The Karnataka Waqf Board’s opposition to the use of Bengaluru’s Idgah Maidan for Ganesh Chaturthi celebrations reached the Supreme Court today, where two judges disagreed, so a three-judge bench hears now, to potentially end the deadlock by evening . As the festival starts tomorrow, an urgent hearing was requested and granted.
The state government – who can give permission to set up a festival pandals – had argued that it could be heard the day after tomorrow.
“No religious event of any other community has been held in this property,” the board argued. “This property has been declared as Waqf property under the 1954 law,” it added.
“Suddenly in 2022 they say it is disputed land and they want to hold Ganesh Chaturthi festival here,” said Kapil Sibal, the board’s lawyer.
One of the points of the board is that the Hindu festival will be held in a space owned by the Muslim organization “with elections next year”, suggesting political motives. Elections for the city’s municipal corporation – Bruhat Bengaluru Mahanagara Palike or BBMP – are scheduled for 2023.
Karnataka has seen some communal violence in recent months, even leading to demands that BJP remove Basavaraj Bommai as Chief Minister.
Earlier, before the two-judge bench, the board said permission had not been requested for the festival set-up. “The land title has been in the name of the council since 1881,” emphasized the lawyer. When the bank asked how Independence Day and other celebrations had been held on the ground before, he replied: “It is with permission. Even children are allowed to play… But now the order is for a religious function.”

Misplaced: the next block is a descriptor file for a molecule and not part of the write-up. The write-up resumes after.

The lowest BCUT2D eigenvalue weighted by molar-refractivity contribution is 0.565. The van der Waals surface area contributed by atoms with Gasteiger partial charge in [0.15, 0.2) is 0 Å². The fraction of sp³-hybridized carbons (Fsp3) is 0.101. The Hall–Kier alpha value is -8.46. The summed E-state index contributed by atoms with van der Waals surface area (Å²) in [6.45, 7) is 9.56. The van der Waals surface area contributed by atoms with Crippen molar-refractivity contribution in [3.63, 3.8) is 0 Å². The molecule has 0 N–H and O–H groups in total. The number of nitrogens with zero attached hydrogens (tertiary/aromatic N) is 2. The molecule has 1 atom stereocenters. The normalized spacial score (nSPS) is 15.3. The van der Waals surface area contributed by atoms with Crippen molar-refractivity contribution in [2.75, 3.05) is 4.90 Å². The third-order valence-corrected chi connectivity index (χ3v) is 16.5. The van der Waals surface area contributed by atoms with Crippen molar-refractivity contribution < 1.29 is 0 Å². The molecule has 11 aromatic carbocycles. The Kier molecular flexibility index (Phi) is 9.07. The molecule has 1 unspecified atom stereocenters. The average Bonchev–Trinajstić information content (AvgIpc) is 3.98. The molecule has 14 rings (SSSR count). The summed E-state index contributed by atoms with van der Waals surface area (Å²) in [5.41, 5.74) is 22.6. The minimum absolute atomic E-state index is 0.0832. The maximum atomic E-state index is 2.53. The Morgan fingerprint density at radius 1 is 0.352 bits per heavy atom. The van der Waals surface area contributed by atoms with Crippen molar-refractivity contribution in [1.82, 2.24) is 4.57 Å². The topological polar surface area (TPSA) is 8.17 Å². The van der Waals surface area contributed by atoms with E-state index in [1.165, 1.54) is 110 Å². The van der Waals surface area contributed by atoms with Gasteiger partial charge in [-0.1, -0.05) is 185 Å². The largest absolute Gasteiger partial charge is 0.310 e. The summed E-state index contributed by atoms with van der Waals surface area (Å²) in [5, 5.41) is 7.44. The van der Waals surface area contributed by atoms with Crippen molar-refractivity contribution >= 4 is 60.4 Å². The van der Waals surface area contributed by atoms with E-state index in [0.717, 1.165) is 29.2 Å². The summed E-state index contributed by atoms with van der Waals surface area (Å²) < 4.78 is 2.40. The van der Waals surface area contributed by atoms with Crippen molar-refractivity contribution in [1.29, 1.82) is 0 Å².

Attorney General Tushar Mehta appeared before the state government. “The ownership of the land has never been questioned before. This is an open country with no borders,” he said. “Please allow the government to use the land for tomorrow and the day after tomorrow. The state will take care of any threat perception,” he told the court.
The Waqf board said a decision on the matter is urgently needed because “it will become useless if it is not heard today”.
The two judges – Judges Hemant Gupta and Sudhanshu Dhulia – then referred the matter to the Chief Justice, citing a difference of opinion. “Heared the parties at length. Neither the hearing could be concluded nor could an agreement be reached between the bank. Let the case be brought before the CJI,” the bank said.
CJI UU Lalit later mentioned it before a three-judge bench – judges Indira Bannerjee, AS Oka and MM Sunderesh – after asking for some to discuss “with the available judges”.
The council’s plea is actually an appeal against an August 26 order by the Karnataka High Court that allowed the government to make a decision on the use of the land.
While the waqf board urged a Supreme Court hearing, it said “unnecessary tensions will be created” if the matter is not taken up immediately. Sibal argued that the land has been used by Muslims for decades.
Even the Supreme Court initially agreed with the board – a single judge said the land could only be used by the government or municipal bodies as a playground and for Independence Day and Republic Day. The Muslim community could pray there on both Eids, it had said. But on appeal, a larger Supreme Court bench later ruled that the government has the power to grant permissions.
According to news reports, certain Hindu organizations would get permission for Ganesh Chaturthi pandals on Wednesday and Thursday.